Aiming for America

By Andrew Duff

Recently, The Weekender was given the chance to interview Horie Nobuhiko, co-author of the manga “Fist of the Blue Star” and chairman and CEO of Gutsoon! Publishing and CEO of Coamix. Now, for anyone who hasn’t checked out Gutsoon!’s Raijin Comics – the first active compilation of manga in America – or its latest creation, “Fist of the North Star: Master Edition,” you owe it to yourself to check them out, since both are fabulously well done.

W: How did you come up with the name Gutsoon! Publishing?

-HN: We wanted a name that sounded like an onomatopoeia, but for a Japanese sound effect. It also means to do something forcefully, or with guts.

W: What’s your favorite manga included in Raijin, and why?

HN: “Fist of the Blue Star” because I’m one of the co-authors.

W: The mini-magazine Raijin GA (Game and Anime) is an interesting add-on. What was the inspiration for its creation?

HN: When we were doing market research there was a lot of interest in other parts of Japanese popular culture, so it was an experiment.

W: Raijin’s online community seems very strong, why is Gutsoon! offering so much to its customers?

HN: We wanted to keep the price as low as possible, and direct distribution [through the Web site] was the best way to keep the cost to consumers down.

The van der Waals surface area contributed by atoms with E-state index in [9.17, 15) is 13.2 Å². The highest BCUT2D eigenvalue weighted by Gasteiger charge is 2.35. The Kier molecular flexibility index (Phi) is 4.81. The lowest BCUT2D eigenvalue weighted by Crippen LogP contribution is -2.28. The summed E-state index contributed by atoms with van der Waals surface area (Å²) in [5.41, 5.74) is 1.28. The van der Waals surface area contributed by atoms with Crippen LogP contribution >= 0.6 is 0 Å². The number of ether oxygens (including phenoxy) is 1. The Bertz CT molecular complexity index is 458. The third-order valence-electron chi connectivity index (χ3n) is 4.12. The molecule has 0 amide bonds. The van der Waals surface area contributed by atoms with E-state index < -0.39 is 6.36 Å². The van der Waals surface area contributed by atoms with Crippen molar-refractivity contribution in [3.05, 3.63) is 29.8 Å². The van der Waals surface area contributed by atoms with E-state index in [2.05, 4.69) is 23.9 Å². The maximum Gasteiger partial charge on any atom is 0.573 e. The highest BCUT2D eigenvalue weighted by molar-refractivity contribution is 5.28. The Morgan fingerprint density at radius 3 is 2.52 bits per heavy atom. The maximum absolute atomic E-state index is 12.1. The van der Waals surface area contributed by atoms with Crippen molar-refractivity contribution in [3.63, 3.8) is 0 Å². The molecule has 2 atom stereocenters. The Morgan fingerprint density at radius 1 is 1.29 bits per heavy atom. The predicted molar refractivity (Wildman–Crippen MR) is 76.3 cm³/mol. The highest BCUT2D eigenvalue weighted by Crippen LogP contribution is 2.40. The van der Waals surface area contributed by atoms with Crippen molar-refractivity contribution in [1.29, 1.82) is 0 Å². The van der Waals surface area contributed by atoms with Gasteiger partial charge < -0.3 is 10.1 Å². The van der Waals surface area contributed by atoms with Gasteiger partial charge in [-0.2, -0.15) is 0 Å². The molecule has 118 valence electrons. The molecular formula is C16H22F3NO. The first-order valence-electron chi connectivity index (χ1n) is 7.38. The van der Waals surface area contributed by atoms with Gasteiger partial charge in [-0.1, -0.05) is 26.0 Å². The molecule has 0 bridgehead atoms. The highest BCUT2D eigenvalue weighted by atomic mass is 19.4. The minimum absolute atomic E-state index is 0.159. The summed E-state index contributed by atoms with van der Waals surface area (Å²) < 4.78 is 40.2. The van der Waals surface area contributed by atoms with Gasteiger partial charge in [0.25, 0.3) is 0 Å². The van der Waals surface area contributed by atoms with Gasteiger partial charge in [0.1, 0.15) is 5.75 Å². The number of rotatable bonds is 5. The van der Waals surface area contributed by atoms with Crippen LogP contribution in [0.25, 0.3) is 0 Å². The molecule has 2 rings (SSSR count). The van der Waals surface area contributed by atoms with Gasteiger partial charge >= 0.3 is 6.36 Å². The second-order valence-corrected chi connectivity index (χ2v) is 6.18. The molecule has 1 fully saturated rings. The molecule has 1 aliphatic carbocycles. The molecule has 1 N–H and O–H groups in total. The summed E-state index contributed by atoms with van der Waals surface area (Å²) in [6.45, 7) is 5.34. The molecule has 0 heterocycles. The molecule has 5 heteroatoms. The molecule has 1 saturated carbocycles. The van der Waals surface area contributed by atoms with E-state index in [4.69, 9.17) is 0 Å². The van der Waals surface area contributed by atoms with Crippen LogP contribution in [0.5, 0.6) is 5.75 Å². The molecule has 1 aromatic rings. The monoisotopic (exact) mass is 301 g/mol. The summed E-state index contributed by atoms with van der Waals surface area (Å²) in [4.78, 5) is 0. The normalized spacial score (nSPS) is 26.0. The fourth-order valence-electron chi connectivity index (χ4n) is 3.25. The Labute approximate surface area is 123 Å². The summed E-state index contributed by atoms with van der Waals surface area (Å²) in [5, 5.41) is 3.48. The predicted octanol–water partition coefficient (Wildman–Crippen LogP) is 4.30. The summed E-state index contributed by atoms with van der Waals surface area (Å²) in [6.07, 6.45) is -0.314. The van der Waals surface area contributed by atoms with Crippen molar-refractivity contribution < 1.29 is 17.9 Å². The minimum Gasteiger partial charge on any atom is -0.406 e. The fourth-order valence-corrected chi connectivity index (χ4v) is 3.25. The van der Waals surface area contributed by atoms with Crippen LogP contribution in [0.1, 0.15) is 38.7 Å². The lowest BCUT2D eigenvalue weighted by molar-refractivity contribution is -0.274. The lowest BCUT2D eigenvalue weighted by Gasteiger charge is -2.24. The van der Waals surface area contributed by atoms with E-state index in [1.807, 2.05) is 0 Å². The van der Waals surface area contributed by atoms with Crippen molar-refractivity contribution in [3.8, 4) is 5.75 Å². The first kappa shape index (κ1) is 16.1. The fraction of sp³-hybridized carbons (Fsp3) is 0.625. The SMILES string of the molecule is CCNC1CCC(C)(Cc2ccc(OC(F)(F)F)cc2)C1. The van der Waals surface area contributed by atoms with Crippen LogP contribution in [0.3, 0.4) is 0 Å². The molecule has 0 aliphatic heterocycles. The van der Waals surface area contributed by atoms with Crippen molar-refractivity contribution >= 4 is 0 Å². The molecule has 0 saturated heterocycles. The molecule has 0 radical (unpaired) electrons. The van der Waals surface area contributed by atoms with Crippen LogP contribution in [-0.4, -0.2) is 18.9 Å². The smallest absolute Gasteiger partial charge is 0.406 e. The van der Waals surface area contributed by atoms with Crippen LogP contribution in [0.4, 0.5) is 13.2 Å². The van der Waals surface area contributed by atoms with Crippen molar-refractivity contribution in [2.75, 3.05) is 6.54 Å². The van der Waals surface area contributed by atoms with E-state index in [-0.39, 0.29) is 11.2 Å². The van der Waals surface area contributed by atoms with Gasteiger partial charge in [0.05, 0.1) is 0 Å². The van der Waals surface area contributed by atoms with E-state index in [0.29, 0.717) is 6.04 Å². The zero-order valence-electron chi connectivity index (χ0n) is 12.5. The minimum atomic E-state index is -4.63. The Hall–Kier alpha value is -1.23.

W: “Fist of the North Star: Master Edition” blew me away. Why did you guys take so much time with it?

HN: Originally, several years ago, we left the translation to Viz, but this time, we wanted to show how good manga, particularly this manga it is. We wanted to breathe life into it and show why manga is so popular in Japan.

W: Any upcoming contests or surprises coming to Raijin?

HN: First, I don’t know if you’ve heard about our $100,000 manga contest, which can be found for subscribers on the Web site. We can’t tell you much about other plans, or they wouldn’t be surprises.

W: The artists and writers for Raijin put together some amazing work. How deeply are they involved in the process of their manga being translated and reformatted for Raijin?

HN: They are quite involved in the process, most of them are right in the building. We have to make small changes for American sensibilities, and we ask for their approval. There are daily checks with the artists and writers for approval.

W: Would you say Raijin comics is succeeding in everything it set out to do in America?

HN: No, we don’t believe we have. There’s so much more I’d like to do – simultaneous release of mangas in both American and Japan, and a two-way street with American manga artists. We’re only about 50 percent to our goals.

W: Do you have any dream projects you have yet to do?

HN: What we’d really like to see now is a manga based in America, with an American backdrop. We’d also like to work with Hollywood and turn some of Raijin’s mangas into movies. (This year in Japan, there will be brand new “Fist of the North Star” movie.)

W: What’s your favorite anime series?

HN: I’m a big fan of Hayao Miyazaki, who created “Spirited Away” and “Princess Mononoke,” but I’ve got many I like; it’s really hard to pick one.